I got my ged at the end of 2014. I have just beeb focusing as much as i can on work. I have recently toured a very nice cosmotology school that im thinking about tired...wore out..abd exhausted. Id give anything to be able to focus soley on me. But shes my mom and i cant just give up. Gosh its all so hard.
Helpful Answer (4)

BA Lou, your answer was excellent on all points. I agree that you need to e press all this to a *caring* physician and lay it all out. Usually though if on an antidepressant a competent doctor will also want you to include talk therapy and. It just throw a prescription at you. Even if you don't have a lot of money there are clinics with sliding scales for incomes. I agree you need to give yourself hope and a future beyond caring for your mother. Hope is what I see missing here. But do not give up...there are similar stories out there and people do pull themselves out. Do not give up. you need guidance. But regardless of your father's health, this should not all be on you. Right now you need an advocate..beginning with a doctor and any agencies and therapist he or she can direct you to. We care!!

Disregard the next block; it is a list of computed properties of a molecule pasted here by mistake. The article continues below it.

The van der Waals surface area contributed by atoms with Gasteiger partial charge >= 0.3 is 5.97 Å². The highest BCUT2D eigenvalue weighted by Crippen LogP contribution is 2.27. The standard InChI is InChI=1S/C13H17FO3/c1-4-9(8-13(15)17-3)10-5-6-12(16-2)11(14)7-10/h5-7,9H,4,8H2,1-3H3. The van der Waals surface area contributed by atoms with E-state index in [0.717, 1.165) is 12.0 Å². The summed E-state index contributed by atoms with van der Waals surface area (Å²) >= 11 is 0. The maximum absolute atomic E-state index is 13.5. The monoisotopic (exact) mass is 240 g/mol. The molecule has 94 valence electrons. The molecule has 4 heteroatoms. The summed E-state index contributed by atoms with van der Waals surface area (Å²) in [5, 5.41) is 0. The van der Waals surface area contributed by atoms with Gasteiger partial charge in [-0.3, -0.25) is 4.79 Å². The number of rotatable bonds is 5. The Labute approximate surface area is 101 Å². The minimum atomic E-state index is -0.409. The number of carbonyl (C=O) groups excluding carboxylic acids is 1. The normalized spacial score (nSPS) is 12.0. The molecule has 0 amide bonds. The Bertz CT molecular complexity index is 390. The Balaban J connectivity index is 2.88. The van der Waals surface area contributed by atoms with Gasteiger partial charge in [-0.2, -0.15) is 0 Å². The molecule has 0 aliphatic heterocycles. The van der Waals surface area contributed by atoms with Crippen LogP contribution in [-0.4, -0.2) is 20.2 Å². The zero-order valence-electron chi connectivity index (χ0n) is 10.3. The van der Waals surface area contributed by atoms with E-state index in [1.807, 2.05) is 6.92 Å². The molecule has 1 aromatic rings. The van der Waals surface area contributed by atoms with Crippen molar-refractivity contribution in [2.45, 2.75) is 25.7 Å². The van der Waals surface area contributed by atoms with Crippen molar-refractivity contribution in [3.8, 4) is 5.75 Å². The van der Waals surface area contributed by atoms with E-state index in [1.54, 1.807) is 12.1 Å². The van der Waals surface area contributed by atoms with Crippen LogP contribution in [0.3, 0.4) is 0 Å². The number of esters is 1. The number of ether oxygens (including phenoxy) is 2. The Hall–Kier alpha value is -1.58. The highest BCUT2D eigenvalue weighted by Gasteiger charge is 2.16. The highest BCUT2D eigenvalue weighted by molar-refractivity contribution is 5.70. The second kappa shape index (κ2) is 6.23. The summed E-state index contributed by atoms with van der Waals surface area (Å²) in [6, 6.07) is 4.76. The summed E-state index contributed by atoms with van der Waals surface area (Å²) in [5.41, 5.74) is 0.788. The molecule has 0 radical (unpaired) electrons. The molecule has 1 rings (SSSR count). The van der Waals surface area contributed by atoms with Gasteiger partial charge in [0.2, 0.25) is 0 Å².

Helpful Answer (2)

DO go back to the dr and find and antidepressant that works. Zoloft can leave you feeling "nothing", and that is almost worse than the depression. You are depressed because you are in an untenable situation NOT of your making.
Can you get out and exercise? Do you have friends who are away from your home situation? Can you speak clearly and honestly to your father and let him know that this is wrong--to rob you of your life? There are many care agencies that can come in and help care for your mother, it should not be on you so heavily.